U.S. Senate to vote on competing plans to end government shutdown
President Donald Trump said he would deliver his State of the Union address when the partial government shutdown is over, clarifying his plans hours after House Speaker Nancy Pelosi blocked him from delivering the speech in the chamber while federal agencies are closed.
“As the Shutdown was going on, Nancy Pelosi asked me to give the State of the Union Address. I agreed,” Trump said in the Twitter post. “She then changed her mind because of the Shutdown, suggesting a later date. This is her prerogative - I will do the Address when the Shutdown is over.”
Trump added that he was no longer looking for “an alternative venue” for the speech, an option he had discussed with reporters earlier in the day.
“There is no venue that can compete with the history, tradition and importance of the House Chamber,” the president said in one of the tweets. “I look forward to giving a ‘great’ State of the Union Address in the near future!”
The address, usually delivered with considerable fanfare before both houses of Congress, Supreme Court justices, cabinet officers and other dignitaries, had been scheduled for next Tuesday.
In a letter to Trump on Wednesday, the speaker said that when she invited the president to give the address, “there was no thought that the government would still be shut down.”
“I look forward to welcoming you to the House on a mutually agreeable date for this address when government has been opened," said Pelosi, a California Democrat.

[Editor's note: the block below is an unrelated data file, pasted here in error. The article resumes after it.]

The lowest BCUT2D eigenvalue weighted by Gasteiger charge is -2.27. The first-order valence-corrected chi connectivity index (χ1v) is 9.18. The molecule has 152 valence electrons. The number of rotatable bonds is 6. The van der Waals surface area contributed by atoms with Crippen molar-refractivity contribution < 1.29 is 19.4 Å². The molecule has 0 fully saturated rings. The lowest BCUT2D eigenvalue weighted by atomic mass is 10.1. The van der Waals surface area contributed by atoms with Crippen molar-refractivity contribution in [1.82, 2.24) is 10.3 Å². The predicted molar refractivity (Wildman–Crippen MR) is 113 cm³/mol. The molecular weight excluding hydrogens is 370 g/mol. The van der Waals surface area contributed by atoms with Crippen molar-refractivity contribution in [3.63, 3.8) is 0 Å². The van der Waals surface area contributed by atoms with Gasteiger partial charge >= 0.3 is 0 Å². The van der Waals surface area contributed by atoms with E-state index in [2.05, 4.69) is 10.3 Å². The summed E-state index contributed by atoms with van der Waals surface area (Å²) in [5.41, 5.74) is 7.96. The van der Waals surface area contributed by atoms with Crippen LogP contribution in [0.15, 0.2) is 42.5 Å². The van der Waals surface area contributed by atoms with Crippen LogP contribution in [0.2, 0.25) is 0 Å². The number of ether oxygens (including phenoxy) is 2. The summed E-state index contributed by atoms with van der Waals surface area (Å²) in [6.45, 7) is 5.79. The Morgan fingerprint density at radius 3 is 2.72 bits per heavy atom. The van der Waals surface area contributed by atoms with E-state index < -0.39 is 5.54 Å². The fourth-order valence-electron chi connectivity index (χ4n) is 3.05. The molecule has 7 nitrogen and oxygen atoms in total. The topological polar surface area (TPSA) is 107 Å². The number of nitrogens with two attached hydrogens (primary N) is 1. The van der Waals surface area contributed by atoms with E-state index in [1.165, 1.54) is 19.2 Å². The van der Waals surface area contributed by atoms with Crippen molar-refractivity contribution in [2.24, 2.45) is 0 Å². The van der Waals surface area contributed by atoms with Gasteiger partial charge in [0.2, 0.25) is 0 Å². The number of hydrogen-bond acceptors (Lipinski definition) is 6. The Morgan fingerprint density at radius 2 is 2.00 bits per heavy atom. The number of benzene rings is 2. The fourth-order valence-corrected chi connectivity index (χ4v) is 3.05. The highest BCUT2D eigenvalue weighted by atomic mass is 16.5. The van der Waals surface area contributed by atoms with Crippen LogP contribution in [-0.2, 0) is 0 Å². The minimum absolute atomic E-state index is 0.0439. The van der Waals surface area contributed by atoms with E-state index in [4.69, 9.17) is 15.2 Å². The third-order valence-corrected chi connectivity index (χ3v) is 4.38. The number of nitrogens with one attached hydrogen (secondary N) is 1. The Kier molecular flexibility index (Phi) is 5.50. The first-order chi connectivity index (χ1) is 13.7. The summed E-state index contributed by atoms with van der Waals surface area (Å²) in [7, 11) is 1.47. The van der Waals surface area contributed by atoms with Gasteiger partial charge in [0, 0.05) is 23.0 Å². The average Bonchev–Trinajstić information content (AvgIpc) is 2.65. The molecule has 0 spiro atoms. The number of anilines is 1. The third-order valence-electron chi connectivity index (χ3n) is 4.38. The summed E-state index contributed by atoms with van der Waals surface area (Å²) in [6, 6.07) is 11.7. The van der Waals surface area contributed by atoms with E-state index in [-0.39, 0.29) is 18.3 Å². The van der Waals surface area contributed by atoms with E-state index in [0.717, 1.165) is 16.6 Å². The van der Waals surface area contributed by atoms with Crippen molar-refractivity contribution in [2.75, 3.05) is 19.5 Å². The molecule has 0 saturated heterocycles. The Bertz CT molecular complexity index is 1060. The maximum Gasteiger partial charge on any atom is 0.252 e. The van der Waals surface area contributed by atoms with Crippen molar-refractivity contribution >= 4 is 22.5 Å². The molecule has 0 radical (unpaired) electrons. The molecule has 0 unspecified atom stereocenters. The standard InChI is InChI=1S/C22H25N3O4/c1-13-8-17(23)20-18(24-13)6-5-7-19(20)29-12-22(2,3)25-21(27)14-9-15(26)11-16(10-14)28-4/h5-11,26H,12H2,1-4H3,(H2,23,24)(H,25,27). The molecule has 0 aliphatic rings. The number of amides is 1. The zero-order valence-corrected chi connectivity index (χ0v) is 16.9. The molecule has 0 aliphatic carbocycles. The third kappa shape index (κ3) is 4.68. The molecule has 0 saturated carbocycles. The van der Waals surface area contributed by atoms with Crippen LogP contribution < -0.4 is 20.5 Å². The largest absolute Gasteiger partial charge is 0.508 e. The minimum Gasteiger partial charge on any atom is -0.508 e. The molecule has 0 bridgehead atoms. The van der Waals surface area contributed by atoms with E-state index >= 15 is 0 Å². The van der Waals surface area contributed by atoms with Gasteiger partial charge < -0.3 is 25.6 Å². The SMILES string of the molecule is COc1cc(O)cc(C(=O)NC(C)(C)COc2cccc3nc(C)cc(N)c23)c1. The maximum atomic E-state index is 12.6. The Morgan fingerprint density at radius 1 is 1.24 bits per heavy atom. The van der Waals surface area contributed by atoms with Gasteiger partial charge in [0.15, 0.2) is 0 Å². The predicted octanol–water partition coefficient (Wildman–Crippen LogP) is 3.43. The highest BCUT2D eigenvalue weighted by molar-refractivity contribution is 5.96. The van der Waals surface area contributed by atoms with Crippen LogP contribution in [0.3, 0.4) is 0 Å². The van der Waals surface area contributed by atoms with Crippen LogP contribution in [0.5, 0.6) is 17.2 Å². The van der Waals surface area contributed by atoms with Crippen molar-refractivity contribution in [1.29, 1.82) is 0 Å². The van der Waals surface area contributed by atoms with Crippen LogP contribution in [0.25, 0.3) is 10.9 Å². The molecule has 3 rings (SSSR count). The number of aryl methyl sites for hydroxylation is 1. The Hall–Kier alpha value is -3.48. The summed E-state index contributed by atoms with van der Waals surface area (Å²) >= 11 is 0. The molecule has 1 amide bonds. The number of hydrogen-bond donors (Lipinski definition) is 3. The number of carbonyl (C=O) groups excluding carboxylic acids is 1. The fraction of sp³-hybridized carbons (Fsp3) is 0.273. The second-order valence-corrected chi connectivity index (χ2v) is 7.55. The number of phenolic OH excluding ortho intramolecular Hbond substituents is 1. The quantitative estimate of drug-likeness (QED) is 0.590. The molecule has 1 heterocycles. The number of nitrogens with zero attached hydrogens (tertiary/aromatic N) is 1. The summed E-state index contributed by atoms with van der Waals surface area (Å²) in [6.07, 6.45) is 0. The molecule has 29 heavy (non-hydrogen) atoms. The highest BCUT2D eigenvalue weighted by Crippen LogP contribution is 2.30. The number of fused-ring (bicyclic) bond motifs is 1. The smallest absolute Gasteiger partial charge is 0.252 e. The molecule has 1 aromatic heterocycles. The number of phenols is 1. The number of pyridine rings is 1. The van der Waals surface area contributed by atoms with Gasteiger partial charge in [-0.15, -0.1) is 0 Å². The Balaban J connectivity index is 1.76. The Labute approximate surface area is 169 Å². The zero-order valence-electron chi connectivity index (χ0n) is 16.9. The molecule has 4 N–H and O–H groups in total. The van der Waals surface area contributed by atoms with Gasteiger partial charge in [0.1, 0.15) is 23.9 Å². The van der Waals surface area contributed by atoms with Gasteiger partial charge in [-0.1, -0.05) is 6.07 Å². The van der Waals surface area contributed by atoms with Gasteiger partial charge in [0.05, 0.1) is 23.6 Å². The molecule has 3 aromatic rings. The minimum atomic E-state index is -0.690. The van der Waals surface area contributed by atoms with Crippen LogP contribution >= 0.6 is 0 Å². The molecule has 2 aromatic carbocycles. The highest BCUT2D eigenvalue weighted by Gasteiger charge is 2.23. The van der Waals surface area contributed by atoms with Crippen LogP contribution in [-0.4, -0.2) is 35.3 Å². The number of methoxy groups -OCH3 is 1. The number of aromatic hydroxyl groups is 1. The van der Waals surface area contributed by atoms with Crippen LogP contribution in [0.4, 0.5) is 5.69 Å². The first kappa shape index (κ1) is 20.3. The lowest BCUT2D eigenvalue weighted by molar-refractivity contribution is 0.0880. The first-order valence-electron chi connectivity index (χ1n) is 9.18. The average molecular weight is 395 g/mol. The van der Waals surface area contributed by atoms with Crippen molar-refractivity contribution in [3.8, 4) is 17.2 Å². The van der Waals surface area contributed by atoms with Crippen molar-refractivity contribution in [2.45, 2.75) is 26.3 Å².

Her letter was in response to a letter from Trump saying that he intended to come to the House and give the speech despite her suggestion that he hold off until the funding impasse over his demands for money for a wall on the Mexican border had been resolved.
The Democratic-controlled House and the Republican-controlled Senate must pass a joint resolution to allow the president to deliver the State of the Union address. The measure is usually a formality, voted on shortly before the event. The House, however, won’t consider such a resolution, Pelosi said in her letter.
The letters between the White House and the Capitol marked a further escalation of the feud between the two leaders. “The State of the Union speech has been canceled by Nancy Pelosi because she doesn’t want to hear the truth,” the president said at the White House earlier on Wednesday.
The president last week denied Pelosi a military plane for an unannounced trip to visit U.S. troops in Afghanistan a day after she suggested a delay in the speech. Pelosi then accused the administration of endangering her safety by leaking her plan to take a commercial flight to Afghanistan. A White House official, who refused to be identified, denied the administration leaked the information about the commercial flight.
The acrimony has added to the difficulty of reaching an agreement to end the standoff, which began on Dec. 22.
Trump made his announcement a day before the Senate was scheduled to vote on two rival resolutions to reopen the government.
One is Trump’s plan that includes $5.7 billion for border wall funding. The other is a Democratic proposal to reopen agencies through Feb. 8 while negotiations proceed on how to better secure the border. Each proposal would require 60 votes to advance in the Senate, which the GOP controls 53-47.
Trump has promised to veto any measure that doesn’t fund the wall. Democrats likely have the votes to block his bill, while the Democratic proposal would need support from at least 13 Republicans to move forward. A failure to advance either bill would mean the shutdown, now in its 34th day, will continue.